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Racial Segregation in Correctional Facilities

In 2005, Johnson V. California occurred, requiring scrutiny to be applied to cases of racial segregation within correctional facilities. Prior to this case, it was common practice to house those living in these facilities based on their race; for example, all white offenders would be housed in the same living quarters as each other away from other races/ethnicities. Johnson was living in a California correctional facility when he realized that other offenders were being racially segregated and he argued that this violated the equal protection clause as stated by the eighth amendment. The facility argued that it was equal segregation since all the inmates were segregated, rather than just one group. In the end, Johnson won and the court emphasized that there had to be “great scrutiny” applied to cases where racial segregation was utilized as a tool to determine housing for incoming inmates.


Since then, although this judgment was passed, racial segregation at intake is still a common practice within facilities although it is presented as a safety measure and under the guise for everyone within the facility’s safety. For example, gang violence is commonly cited as a reason for racially segregating potentially violent inmates. Correctional officers view certain criminal acts as race-based, legitimizing the need for racial segregation within the facility. However, there are still cases that did not involve violent inmates; Brand was a Black inmate who requested to be housed with his previous white roommate after serving time in the solitary unit. Brand was denied based on the facility’s unspoken rule that multi-racial moves were more difficult than same-race moves, despite his previous assignment with him. There are many stories such as Brand’s that do not concern nonviolent inmates. The administration’s concerns are not empirically based but rather based on perceptions of disorder and crime and how to best control that. Housing is viewed as one of the easiest methods of control within a correctional facility, so this is the target.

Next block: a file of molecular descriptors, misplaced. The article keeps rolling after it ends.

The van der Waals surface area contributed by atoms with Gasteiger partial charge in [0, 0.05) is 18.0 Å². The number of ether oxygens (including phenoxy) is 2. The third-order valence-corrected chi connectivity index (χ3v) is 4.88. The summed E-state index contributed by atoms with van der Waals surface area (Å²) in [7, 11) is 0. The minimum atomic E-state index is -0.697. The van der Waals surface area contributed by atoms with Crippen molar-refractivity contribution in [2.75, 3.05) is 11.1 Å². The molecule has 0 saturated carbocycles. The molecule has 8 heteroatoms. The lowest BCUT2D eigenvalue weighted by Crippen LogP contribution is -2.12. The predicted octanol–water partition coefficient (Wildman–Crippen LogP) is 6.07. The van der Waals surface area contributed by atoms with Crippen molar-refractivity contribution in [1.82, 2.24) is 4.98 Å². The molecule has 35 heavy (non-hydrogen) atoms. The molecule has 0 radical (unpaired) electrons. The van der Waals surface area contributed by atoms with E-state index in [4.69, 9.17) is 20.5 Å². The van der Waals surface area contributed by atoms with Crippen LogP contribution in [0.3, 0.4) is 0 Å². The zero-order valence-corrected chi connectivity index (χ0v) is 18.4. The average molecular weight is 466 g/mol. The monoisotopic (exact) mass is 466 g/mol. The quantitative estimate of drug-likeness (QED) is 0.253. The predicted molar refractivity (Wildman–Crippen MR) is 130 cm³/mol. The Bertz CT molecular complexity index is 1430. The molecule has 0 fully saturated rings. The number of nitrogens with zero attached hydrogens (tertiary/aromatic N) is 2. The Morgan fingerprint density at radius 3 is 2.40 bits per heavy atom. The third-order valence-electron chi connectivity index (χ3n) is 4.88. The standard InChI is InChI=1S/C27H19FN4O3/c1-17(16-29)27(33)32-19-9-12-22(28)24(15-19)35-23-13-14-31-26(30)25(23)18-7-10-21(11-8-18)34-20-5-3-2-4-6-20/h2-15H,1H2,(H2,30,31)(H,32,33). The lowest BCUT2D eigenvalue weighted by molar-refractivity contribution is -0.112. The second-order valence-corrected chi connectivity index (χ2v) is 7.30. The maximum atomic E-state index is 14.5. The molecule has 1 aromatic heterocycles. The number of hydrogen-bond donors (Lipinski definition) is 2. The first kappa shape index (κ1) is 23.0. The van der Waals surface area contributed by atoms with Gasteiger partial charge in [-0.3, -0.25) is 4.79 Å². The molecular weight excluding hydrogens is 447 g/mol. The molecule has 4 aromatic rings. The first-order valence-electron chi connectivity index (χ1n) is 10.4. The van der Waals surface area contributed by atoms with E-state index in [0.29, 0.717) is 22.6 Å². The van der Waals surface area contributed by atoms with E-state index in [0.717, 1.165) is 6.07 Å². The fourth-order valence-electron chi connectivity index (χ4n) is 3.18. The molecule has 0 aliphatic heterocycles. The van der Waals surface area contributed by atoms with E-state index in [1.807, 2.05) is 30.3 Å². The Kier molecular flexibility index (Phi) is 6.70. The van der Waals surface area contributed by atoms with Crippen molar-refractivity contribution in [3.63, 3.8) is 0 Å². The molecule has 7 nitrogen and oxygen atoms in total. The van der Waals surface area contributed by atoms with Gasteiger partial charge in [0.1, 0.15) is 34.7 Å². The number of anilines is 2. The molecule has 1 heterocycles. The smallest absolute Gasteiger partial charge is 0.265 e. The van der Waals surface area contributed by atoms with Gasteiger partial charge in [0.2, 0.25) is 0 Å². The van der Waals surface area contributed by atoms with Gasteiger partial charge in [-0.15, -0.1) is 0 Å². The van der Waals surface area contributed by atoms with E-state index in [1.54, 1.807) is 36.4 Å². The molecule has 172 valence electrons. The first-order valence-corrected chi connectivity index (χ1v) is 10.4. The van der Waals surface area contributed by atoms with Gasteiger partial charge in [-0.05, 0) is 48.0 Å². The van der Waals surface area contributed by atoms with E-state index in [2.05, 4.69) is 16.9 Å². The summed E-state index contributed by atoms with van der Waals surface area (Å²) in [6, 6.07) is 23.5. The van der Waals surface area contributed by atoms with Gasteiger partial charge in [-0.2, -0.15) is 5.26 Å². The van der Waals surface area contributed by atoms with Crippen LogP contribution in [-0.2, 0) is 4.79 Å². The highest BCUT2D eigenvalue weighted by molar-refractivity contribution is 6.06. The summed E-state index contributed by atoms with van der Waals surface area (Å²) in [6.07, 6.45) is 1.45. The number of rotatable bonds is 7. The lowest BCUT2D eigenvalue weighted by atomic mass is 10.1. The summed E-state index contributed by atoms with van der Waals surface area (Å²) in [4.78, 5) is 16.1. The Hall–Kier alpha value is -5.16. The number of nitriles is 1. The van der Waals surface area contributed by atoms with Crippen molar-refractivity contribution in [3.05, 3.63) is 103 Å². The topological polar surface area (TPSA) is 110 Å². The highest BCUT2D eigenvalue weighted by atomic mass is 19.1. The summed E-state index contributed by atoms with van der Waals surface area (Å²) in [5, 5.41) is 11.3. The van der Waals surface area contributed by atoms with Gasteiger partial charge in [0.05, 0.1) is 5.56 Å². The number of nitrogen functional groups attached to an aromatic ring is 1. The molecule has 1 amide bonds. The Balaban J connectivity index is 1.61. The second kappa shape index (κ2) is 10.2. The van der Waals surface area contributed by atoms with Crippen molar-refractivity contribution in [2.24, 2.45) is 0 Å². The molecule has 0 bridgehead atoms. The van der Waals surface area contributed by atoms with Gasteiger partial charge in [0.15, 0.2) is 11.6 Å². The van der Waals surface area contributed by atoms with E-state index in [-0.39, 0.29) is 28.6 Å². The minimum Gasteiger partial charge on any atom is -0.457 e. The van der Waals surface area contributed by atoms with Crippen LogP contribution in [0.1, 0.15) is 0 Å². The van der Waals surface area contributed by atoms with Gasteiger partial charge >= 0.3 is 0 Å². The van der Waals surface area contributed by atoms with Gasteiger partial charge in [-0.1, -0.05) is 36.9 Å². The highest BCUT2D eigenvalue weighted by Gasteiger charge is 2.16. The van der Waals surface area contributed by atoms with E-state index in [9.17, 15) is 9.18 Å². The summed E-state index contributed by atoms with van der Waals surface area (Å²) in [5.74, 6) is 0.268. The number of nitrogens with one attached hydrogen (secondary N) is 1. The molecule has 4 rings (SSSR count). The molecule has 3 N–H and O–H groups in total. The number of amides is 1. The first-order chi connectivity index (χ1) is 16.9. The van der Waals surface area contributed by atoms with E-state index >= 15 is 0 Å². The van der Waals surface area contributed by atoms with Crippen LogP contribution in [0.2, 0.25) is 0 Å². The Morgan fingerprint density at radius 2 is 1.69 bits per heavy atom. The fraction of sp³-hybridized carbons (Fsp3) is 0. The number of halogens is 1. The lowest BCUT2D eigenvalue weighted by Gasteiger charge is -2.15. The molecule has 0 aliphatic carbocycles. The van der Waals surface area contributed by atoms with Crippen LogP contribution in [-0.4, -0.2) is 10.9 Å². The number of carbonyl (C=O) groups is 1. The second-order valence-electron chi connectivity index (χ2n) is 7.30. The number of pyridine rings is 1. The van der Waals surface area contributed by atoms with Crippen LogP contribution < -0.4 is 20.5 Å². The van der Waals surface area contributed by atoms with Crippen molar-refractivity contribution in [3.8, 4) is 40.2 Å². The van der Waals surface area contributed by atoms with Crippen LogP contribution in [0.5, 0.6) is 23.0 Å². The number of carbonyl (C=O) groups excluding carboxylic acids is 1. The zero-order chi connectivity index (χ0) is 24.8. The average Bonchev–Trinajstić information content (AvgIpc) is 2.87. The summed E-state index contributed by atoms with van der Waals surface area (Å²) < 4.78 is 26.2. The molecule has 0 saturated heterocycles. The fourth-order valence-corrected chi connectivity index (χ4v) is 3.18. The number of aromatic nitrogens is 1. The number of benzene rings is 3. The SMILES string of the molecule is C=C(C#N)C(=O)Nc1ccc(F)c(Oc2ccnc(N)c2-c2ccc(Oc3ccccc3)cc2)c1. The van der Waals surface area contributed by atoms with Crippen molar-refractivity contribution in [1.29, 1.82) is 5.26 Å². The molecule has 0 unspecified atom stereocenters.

Why is this important? Especially if it’s usually just the residential housing areas that are racially segregated – not even the whole facility?


Not all housing units are the same. If there is racial segregation occurring between units, there is no way to consistently ensure each unit is receiving the same amount of resources from the inmate side (administratively, there are ways to ensure it looks as though each unit is “equal”). Being classified in a certain unit can result in a lack of ability to participate in facility programming or resource allocation. Administration can choose which populations are in the more favorable units.


It can also actually encourage hostility and racist acts between prisoners who did not previously hold those ideals. There are numerous accounts of inmates who once arriving in a facility, felt as though they had to act in a racist way to survive based on the pre-constructed segregated world that administrators created. One former inmate noted that he felt as though he had to only socialize with the other Hispanic inmates and outcast any other race based on the environment when he arrived. Older inmates had already grown accustomed to these administrated ideals, so the cycle of racism continued to create divides among inmates. This can be incredibly intentional as encouraging hostility and negative emotions between the majority of prisoners can help dissuade resistance and continue the “order” of correctional facilities (see here for information on resistance and its potential impact within facilities). This intentional construction also reflects a more general desire by white supremacists for legalized segregation in the real world outside of correctional facilities.


Not all facilities engage in racial segregation anymore; however, due to its history of prevalence within the correctional system and due to unofficial acts that have been uncovered since the 2005 Johnson decision, attention is still needed in this area. For any amount of time, racial segregation can have profound negative impacts on those housed within these facilities.

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paddyb9357
12 ago 2022

The Californian correctional facilities are segregated on gang affiliation of which are almost 100% based on race. This will never change as long as there are prison gangs, and as most of these organisations exist outside as well as in, as long as gangs exist in society.

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